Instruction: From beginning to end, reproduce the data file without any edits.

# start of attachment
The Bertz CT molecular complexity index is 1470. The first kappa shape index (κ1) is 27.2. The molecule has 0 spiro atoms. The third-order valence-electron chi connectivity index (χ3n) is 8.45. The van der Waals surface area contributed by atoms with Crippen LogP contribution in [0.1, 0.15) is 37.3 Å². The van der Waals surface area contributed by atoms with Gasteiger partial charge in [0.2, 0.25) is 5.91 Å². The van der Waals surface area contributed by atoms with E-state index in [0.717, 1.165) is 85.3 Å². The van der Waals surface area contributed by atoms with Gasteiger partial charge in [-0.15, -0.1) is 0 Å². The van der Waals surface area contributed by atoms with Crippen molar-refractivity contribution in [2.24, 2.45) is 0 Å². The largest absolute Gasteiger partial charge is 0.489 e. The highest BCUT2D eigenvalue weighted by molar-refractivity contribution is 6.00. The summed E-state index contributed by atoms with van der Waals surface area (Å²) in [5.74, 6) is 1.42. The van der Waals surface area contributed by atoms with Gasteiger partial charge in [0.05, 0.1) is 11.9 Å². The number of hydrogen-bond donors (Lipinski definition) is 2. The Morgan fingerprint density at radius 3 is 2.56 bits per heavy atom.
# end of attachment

The Bertz CT molecular complexity index is 1470. The first kappa shape index (κ1) is 27.2. The molecule has 0 spiro atoms. The third-order valence-electron chi connectivity index (χ3n) is 8.45. The van der Waals surface area contributed by atoms with Crippen LogP contribution in [0.1, 0.15) is 37.3 Å². The van der Waals surface area contributed by atoms with Gasteiger partial charge in [0.2, 0.25) is 5.91 Å². The van der Waals surface area contributed by atoms with E-state index in [0.717, 1.165) is 85.3 Å². The van der Waals surface area contributed by atoms with Gasteiger partial charge in [-0.15, -0.1) is 0 Å². The van der Waals surface area contributed by atoms with Crippen molar-refractivity contribution in [2.24, 2.45) is 0 Å². The largest absolute Gasteiger partial charge is 0.489 e. The highest BCUT2D eigenvalue weighted by molar-refractivity contribution is 6.00. The summed E-state index contributed by atoms with van der Waals surface area (Å²) in [5.74, 6) is 1.42. The van der Waals surface area contributed by atoms with Gasteiger partial charge in [0.05, 0.1) is 11.9 Å². The number of hydrogen-bond donors (Lipinski definition) is 2. The Morgan fingerprint density at radius 3 is 2.56 bits per heavy atom.